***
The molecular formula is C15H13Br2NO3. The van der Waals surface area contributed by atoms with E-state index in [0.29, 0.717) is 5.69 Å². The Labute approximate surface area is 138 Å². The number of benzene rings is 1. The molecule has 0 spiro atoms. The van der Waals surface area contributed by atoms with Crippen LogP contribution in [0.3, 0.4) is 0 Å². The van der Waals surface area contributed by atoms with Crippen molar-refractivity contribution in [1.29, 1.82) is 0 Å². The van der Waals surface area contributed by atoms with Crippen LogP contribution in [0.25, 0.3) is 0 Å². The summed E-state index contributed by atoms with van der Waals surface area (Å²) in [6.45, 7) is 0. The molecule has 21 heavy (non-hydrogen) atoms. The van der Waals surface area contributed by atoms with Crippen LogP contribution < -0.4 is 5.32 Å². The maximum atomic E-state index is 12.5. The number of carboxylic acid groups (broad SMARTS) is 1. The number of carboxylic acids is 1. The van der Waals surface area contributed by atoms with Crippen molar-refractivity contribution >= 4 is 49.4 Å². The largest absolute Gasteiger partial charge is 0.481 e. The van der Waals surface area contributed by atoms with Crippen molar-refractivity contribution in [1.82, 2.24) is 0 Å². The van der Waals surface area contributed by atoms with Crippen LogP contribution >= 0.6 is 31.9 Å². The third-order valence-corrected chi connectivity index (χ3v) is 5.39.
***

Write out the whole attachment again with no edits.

The molecular formula is C15H13Br2NO3. The van der Waals surface area contributed by atoms with E-state index in [0.29, 0.717) is 5.69 Å². The Labute approximate surface area is 138 Å². The number of benzene rings is 1. The molecule has 0 spiro atoms. The van der Waals surface area contributed by atoms with Crippen LogP contribution in [0.3, 0.4) is 0 Å². The van der Waals surface area contributed by atoms with Crippen molar-refractivity contribution in [1.29, 1.82) is 0 Å². The van der Waals surface area contributed by atoms with Crippen LogP contribution in [0.25, 0.3) is 0 Å². The summed E-state index contributed by atoms with van der Waals surface area (Å²) in [6.45, 7) is 0. The molecule has 21 heavy (non-hydrogen) atoms. The van der Waals surface area contributed by atoms with Crippen LogP contribution < -0.4 is 5.32 Å². The maximum atomic E-state index is 12.5. The number of carboxylic acid groups (broad SMARTS) is 1. The number of carboxylic acids is 1. The van der Waals surface area contributed by atoms with Crippen molar-refractivity contribution >= 4 is 49.4 Å². The largest absolute Gasteiger partial charge is 0.481 e. The van der Waals surface area contributed by atoms with Crippen molar-refractivity contribution in [1.82, 2.24) is 0 Å². The van der Waals surface area contributed by atoms with Crippen LogP contribution >= 0.6 is 31.9 Å². The third-order valence-corrected chi connectivity index (χ3v) is 5.39.